Japan approves construction of maglev bullet train that will travel 178 miles in 40 minutes

Maglev trains built by JR Central (above) have so far only run on test tracks

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The Independent Tech

When it comes to building high-speed trains Japan is continuing to embarrass the rest of the world, with the latest line, approved by the government this Friday, capable of travelling the 178 miles from Tokyo to Nagoya in just 40 minutes

This is less than half the time it currently takes the celebrated Shinkansen bullet train to travel the route, with trains on the Chūō Shinkansen line reaching speeds of 300 mph thanks to their maglev (magnetic levitation) technology.

Maglev uses extremely powerful superconducting magnets to float the train 10cm above the track, allowing for frictionless movement. The technology has previously been used to build short demonstration lines in cities including Tokyo, but the Tokyo-Nagoya route will be the first functioning intercity route.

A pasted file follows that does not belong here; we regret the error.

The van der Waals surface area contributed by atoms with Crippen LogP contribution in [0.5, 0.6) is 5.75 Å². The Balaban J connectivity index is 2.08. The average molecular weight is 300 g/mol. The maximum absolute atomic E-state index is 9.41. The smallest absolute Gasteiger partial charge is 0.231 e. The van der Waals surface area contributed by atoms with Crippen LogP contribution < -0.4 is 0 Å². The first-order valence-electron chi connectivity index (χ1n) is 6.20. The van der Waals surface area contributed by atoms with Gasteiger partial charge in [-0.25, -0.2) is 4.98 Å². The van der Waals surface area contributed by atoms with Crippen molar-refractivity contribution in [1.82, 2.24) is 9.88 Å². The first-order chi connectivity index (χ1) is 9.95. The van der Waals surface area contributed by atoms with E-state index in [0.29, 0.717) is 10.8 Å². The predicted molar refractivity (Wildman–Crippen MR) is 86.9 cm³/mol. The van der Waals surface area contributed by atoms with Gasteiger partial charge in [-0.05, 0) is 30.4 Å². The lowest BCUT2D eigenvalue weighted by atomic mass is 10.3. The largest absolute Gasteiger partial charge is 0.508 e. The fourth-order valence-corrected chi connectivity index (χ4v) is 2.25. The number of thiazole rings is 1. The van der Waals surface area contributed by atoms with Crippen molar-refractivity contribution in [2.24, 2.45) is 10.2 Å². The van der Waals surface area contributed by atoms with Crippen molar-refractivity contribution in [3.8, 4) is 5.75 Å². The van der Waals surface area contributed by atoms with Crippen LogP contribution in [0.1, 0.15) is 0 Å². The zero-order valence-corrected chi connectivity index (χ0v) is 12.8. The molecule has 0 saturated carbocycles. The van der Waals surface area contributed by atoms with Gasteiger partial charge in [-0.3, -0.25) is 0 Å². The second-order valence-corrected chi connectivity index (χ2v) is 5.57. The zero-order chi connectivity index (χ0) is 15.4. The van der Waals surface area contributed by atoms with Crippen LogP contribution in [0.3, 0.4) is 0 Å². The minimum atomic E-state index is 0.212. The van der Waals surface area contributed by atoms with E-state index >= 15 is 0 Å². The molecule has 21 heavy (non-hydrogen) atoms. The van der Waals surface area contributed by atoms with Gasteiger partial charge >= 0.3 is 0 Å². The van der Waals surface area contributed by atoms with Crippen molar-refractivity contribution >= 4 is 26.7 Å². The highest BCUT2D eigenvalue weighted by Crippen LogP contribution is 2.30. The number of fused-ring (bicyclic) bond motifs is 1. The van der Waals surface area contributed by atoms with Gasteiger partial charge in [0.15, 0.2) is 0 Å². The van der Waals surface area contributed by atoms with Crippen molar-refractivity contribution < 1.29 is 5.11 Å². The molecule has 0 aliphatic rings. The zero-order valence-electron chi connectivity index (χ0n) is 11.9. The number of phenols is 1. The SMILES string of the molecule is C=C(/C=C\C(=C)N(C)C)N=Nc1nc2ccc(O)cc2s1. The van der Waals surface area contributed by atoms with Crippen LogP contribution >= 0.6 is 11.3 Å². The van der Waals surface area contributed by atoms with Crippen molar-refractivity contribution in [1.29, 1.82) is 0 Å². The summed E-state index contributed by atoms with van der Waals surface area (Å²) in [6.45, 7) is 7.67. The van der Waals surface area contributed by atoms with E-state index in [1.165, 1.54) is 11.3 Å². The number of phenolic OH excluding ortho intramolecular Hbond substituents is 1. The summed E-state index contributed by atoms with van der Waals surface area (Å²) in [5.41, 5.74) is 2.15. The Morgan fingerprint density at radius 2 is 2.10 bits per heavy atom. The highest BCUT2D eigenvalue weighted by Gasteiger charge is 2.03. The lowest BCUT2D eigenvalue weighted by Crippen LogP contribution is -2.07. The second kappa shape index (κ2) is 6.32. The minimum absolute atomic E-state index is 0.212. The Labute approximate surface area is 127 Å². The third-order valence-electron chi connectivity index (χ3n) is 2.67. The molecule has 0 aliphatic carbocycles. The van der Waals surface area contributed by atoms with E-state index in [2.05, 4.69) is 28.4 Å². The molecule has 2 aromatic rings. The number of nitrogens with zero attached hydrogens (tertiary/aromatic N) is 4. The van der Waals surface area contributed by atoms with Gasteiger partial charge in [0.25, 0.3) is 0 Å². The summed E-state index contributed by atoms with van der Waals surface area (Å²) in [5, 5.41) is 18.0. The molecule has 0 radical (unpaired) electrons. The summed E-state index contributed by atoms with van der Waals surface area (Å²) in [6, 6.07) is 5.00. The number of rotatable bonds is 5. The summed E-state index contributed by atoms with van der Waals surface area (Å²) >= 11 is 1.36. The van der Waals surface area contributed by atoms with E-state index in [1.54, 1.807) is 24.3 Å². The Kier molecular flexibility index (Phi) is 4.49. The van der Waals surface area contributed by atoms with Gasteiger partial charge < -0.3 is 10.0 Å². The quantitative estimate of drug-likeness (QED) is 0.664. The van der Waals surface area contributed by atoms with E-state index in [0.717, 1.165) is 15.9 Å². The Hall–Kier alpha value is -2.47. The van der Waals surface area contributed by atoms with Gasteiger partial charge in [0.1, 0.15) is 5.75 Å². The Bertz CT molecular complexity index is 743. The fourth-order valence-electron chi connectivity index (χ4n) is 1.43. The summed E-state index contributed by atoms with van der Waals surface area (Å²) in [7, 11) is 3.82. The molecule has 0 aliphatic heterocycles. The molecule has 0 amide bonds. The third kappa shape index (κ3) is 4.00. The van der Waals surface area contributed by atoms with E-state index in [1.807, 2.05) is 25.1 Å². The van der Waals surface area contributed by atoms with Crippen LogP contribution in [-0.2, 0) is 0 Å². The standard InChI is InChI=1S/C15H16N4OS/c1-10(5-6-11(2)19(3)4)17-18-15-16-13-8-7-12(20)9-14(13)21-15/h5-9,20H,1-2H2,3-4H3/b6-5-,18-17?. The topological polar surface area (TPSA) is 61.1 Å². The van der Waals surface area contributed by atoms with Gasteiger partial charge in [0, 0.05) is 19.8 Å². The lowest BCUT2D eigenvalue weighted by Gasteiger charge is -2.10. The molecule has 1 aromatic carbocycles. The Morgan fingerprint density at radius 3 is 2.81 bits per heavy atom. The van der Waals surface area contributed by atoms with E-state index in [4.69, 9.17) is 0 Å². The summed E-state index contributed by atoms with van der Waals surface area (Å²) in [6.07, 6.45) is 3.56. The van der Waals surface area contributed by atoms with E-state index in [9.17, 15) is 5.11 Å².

A 43-kilometer test track that will be opening up in November this year proved so popular with the Japanese public that more than 150,000 individuals applied for 1,200 pairs of seats, with the winners to be decided by lottery.

Central Japan Railway Co (JR Central) plan to finish the work by 2027 before extending the line from Nagoya to Osaka  before 2045. This second route will travel 331 miles in just 67 minutes, shortening the current travel time of 138 minutes.

The Tokyo-Nagoya route will reportedly pass by Mt Fjui, but commuters hoping for a breath-taking (if blurred) view the whole way round will be disappointed – with 86 per cent of the line run through tunnels, with some travelling 40 metres below ground when passing under urban areas.

The estimated cost of the line to Nagoya is ¥5.5 trillion (£32 billion) with the full Osaka line running up a bill of around ¥9 trillion.

Central Japan Railway will be funding the project entirely through cash generated by its current bullet train lines (the most popular in the world); a sensible move for a company that reported a higher operating profit margin than even Apple in the fiscal year ending March 31.